Intended parents of a child born of a surrogacy will be recognized as the parents of the child, with the right to register the child’s birth, if all of the conditions set out legislation have been met. In such a case, the surrogate mother and her spouse will not be recognized as the parents of the child.
To meet such requirements, the surrogate mother and the intended parents must enter into a written agreement in which the surrogate agrees to not be a parent of the child and each of the intended parents agrees to be a parent of the child, before the conception of the child. Independent legal advice is mandatory before a valid agreement may be entered into. The conception of the child must have been achieved through assisted reproduction, and there can be no more than four intended parents who are parties to the said agreement.
Once the surrogate has consented in writing on the 8th day following birth or thereafter, the intended parents will be the parents of the child and the surrogate will cease to be a parent. If the consent is in the form of a prescribed statutory declaration, and the intended parents also complete a statutory declaration, the child’s birth may be registered showing the particulars of the intended parents, only.
The court can make a declaratory order of parentage if the surrogate does not provide written consent, on the application of any party to a surrogacy agreement and the court decision will be governed by the best interests of the child. The surrogacy agreement, while not enforceable, may be used as evidence of intention about parentage. There are some cases where it is necessary to apply to the court even if the surrogate provides written consent, such as cases involving foreign intended parents.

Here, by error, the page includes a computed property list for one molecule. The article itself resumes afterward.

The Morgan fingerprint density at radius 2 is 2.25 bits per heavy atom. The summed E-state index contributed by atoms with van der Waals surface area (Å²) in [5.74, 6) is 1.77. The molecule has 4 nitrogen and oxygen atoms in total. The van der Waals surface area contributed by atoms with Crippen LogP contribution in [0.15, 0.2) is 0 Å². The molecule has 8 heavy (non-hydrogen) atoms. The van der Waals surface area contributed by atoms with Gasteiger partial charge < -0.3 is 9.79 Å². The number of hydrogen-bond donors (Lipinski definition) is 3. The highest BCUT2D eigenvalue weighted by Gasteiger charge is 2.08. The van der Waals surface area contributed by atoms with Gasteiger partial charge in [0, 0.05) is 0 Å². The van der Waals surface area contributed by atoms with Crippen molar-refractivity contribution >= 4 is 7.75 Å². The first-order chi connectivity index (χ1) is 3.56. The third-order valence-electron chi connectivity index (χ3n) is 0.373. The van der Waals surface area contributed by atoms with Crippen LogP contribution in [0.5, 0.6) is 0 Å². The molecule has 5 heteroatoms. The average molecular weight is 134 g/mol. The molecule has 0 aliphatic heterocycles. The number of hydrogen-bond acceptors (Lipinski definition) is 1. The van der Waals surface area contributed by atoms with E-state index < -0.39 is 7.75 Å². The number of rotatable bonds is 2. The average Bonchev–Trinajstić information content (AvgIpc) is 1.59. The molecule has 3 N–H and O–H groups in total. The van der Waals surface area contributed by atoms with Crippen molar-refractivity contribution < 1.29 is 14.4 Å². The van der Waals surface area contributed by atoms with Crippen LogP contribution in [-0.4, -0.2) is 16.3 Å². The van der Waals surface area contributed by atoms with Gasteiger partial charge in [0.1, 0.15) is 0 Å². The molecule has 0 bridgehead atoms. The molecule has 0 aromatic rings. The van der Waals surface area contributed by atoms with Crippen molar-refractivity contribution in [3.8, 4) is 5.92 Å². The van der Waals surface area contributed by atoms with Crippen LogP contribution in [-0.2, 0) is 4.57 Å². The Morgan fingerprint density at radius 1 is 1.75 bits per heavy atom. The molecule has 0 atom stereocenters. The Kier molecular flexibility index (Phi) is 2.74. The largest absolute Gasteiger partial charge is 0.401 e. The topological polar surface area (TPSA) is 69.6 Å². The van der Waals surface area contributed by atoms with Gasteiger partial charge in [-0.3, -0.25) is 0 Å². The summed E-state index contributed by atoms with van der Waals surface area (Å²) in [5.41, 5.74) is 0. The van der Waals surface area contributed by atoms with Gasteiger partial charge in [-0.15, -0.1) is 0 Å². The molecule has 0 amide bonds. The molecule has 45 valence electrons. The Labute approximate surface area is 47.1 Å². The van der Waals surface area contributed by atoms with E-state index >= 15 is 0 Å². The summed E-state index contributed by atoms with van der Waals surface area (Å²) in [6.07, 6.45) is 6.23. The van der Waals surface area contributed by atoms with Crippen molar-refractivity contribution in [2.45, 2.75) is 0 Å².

In Ontario, there is no requirement that the intended parents be genetically related to the child conceived through third party assisted reproduction, in order for the intended parents to be recognized as the parents of the child. However, this is not the case in most other provinces of Canada.
For more than 35 years, Cheryl has represented and advised adoptive parents and biological parents, as wells as adoption agencies and licensees, in relation to adoption proceedings. Since permanent adoption licences were introduced in legislation, Cheryl has been licensed by the Ministry of Children, Community, and Social Services to place children for adoption in Ontario and to facilitate certain interjurisdictional placements.Learn More
My interest in the law on assisted reproductive technology and how it impacts clients stems from my own personal experience. I devote part of my practice to this rewarding area and am pleased to help prospective parents and surrogates.Learn More
I practice exclusively family law and help clients with smart, practical, and effective solutions tailored to each family. I work efficiently and focused on a positive outcome, whether in negotiations or in litigation. I understand the importance of clear communication in a family law matter and make sure that my clients are involved in each step of the process. I have experience in all types of family law processes, including negotiations, court, and collaborative divorce and offer my clients a wide range of options to choose from.Learn More